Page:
Being Open to Suggestions Can Only Help a Show

Katie Ludlow

I have always enjoyed it when my director will openly listen to suggestions, even if they don’t always like them and say no to them. It’s just so fun - especially in melodramas and other “cheesy” shows - to come up with small things (costume or prop ideas, actions or small lines, etc.) that make the performance so much more fun to watch. 

I have been involved in many children’s shows and high school productions, and it has come to my attention that often times, the kids - those that we put the shows together for - don’t get a say in what’s going on. Many times, they are given a part, handed a script and thrown into a costume and they don’t get a word in. This is very frustrating to me as an actor who is always thinking of ways to make things better. Kids should be allowed to have a say in their show. 

I first noticed this after I had just done a teenage-version of the play Fairy-Tale Courtroom, a hilarious show where the Wicked Witch and the Big Bad Wolf are being tried for their many crimes. As a cast, we were all able to ham it up by changing little things - blocking, lines, and props mostly. It was the best show I’ve ever been in; the show was extremely amusing, and it always kept us thinking of ways to better it, even if our ideas weren’t all used (not to mention the fantastic cast that we had).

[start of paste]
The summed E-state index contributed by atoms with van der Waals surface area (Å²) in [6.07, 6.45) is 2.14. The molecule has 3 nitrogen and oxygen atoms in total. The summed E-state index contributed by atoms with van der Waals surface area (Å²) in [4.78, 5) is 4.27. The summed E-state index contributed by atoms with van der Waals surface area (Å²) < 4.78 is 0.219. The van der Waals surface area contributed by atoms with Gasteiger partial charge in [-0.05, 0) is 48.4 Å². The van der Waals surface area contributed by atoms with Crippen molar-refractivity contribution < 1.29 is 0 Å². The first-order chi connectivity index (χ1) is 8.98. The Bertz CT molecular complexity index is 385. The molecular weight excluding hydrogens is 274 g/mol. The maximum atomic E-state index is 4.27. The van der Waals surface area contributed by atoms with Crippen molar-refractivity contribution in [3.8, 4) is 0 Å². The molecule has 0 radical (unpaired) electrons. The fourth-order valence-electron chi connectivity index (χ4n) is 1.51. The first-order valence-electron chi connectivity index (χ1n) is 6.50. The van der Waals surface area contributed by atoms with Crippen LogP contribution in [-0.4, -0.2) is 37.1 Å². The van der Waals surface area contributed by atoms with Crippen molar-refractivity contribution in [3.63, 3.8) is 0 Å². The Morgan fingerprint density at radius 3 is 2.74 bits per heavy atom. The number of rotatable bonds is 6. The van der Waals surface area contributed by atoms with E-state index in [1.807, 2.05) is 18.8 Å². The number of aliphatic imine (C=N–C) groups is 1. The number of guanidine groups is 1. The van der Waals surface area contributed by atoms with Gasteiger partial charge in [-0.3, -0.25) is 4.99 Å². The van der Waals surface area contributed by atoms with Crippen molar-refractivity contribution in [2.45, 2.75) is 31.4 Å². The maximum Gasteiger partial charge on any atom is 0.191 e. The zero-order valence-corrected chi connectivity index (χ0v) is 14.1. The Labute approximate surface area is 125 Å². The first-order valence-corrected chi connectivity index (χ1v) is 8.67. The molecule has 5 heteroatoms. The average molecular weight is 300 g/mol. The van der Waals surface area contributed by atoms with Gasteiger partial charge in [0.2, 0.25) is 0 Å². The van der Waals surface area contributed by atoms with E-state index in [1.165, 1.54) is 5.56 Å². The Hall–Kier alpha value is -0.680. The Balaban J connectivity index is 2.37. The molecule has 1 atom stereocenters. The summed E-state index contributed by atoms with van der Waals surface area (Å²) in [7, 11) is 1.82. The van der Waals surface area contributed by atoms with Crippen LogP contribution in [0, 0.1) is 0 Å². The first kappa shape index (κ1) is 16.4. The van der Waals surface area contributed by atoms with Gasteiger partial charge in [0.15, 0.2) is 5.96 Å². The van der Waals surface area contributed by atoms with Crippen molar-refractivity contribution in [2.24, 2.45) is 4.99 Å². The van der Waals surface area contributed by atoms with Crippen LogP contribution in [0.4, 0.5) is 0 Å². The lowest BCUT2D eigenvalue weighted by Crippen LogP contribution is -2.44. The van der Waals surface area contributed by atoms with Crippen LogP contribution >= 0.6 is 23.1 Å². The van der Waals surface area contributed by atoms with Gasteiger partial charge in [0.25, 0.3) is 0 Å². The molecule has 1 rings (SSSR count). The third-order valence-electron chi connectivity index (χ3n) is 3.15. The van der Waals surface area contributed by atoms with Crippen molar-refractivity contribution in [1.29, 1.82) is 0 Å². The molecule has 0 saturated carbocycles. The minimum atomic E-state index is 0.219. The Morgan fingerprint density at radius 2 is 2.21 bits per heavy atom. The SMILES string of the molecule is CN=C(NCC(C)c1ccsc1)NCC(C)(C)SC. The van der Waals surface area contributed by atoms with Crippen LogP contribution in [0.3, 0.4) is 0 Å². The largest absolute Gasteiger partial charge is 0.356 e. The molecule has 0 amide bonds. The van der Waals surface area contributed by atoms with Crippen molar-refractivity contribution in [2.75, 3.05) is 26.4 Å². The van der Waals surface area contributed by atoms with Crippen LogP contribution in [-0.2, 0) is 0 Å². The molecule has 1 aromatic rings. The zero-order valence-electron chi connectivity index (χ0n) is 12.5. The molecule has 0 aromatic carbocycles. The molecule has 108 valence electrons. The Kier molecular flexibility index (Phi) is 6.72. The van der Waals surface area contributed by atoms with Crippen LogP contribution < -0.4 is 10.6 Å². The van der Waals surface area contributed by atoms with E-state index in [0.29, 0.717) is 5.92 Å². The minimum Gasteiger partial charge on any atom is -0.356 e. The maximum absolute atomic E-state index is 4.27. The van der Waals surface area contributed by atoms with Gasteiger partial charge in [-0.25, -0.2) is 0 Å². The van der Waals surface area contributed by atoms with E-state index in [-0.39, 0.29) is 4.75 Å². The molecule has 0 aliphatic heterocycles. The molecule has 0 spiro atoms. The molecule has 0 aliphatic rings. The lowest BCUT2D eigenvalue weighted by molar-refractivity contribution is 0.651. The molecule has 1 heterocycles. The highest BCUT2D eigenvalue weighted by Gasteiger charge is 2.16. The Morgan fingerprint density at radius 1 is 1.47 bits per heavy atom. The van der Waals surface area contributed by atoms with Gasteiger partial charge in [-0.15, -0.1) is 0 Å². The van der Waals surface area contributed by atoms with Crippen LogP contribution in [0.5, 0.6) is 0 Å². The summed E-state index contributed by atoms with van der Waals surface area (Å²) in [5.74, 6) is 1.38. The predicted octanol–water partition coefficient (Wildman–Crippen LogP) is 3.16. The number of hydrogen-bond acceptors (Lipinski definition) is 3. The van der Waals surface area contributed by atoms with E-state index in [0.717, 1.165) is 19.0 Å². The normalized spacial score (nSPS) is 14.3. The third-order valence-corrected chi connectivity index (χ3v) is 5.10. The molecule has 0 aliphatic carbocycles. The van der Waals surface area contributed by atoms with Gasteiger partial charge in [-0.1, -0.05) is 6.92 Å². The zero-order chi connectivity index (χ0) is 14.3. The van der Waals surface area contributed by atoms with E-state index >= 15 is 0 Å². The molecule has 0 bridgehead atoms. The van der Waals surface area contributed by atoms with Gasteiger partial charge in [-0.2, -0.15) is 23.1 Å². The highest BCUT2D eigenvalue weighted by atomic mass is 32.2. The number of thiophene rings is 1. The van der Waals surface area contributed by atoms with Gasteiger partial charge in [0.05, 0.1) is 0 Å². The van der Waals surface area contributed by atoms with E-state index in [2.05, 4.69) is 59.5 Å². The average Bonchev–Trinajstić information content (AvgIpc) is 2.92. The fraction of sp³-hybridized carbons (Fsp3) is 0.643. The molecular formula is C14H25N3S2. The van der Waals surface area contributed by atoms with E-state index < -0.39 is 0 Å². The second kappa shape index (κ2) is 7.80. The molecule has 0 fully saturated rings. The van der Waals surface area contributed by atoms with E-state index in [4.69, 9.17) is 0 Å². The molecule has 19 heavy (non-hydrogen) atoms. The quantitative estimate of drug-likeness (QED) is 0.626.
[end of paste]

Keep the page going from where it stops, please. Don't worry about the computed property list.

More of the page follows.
Only a few months later I auditioned for another teenage show, excited to get started. As I watched the directors (don’t get me wrong - I truly love both of them!), they tended to not be as open to suggestions, whether it be in music or blocking. There were some things that they would listen to and consider, but it felt as though they almost weren’t willing to take our ideas. This might not have been the reason for it, but that production wasn’t nearly as fun as the one in which our director asked for recommendations - in fact, you couldn’t even compare the two. Not only did I enjoy one more than the other, but the audiences did too. After Fairy-Tale Courtroom, I had tons of people - friends, family, and even strangers - telling me how much they enjoyed the show, and some came twice. Following the second production, people seemed to keep their heads down as they left and my family told me that “it was okay I guess…” 

I believe that if a person is willing to direct a children’s show, they need to be willing to listen to suggestions. Not only does it make the experience better and make the kids feel loved, but it might even make the show that much better, because honestly, kids are pretty hilarious.

Photo: Ogunquit Playhouse